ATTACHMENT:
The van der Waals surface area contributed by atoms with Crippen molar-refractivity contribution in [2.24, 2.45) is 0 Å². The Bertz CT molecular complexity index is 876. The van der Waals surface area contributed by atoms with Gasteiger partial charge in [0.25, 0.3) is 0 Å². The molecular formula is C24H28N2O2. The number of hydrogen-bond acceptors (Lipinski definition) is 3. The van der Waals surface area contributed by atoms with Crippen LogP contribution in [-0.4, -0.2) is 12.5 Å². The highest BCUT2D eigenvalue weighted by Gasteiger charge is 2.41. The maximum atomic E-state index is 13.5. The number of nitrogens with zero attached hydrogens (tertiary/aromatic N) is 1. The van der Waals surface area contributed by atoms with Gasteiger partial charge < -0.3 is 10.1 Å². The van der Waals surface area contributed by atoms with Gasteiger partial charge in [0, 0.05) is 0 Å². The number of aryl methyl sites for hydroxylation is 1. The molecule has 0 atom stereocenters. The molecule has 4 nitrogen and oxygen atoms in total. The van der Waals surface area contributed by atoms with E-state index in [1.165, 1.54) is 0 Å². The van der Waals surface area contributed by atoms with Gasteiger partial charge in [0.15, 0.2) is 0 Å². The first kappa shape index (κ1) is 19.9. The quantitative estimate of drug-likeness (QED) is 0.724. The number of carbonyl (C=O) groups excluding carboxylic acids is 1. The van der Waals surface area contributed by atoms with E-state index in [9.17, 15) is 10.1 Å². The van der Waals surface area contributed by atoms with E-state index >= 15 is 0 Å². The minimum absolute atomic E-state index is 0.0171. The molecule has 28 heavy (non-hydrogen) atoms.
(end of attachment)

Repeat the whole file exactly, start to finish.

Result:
The van der Waals surface area contributed by atoms with Crippen molar-refractivity contribution in [2.24, 2.45) is 0 Å². The Bertz CT molecular complexity index is 876. The van der Waals surface area contributed by atoms with Gasteiger partial charge in [0.25, 0.3) is 0 Å². The molecular formula is C24H28N2O2. The number of hydrogen-bond acceptors (Lipinski definition) is 3. The van der Waals surface area contributed by atoms with Crippen LogP contribution in [-0.4, -0.2) is 12.5 Å². The highest BCUT2D eigenvalue weighted by Gasteiger charge is 2.41. The maximum atomic E-state index is 13.5. The number of nitrogens with zero attached hydrogens (tertiary/aromatic N) is 1. The van der Waals surface area contributed by atoms with Gasteiger partial charge < -0.3 is 10.1 Å². The van der Waals surface area contributed by atoms with Gasteiger partial charge in [0, 0.05) is 0 Å². The number of aryl methyl sites for hydroxylation is 1. The molecule has 0 atom stereocenters. The molecule has 4 nitrogen and oxygen atoms in total. The van der Waals surface area contributed by atoms with E-state index in [1.165, 1.54) is 0 Å². The van der Waals surface area contributed by atoms with Gasteiger partial charge in [0.15, 0.2) is 0 Å². The first kappa shape index (κ1) is 19.9. The quantitative estimate of drug-likeness (QED) is 0.724. The number of carbonyl (C=O) groups excluding carboxylic acids is 1. The van der Waals surface area contributed by atoms with E-state index in [9.17, 15) is 10.1 Å². The van der Waals surface area contributed by atoms with E-state index >= 15 is 0 Å². The minimum absolute atomic E-state index is 0.0171. The molecule has 28 heavy (non-hydrogen) atoms.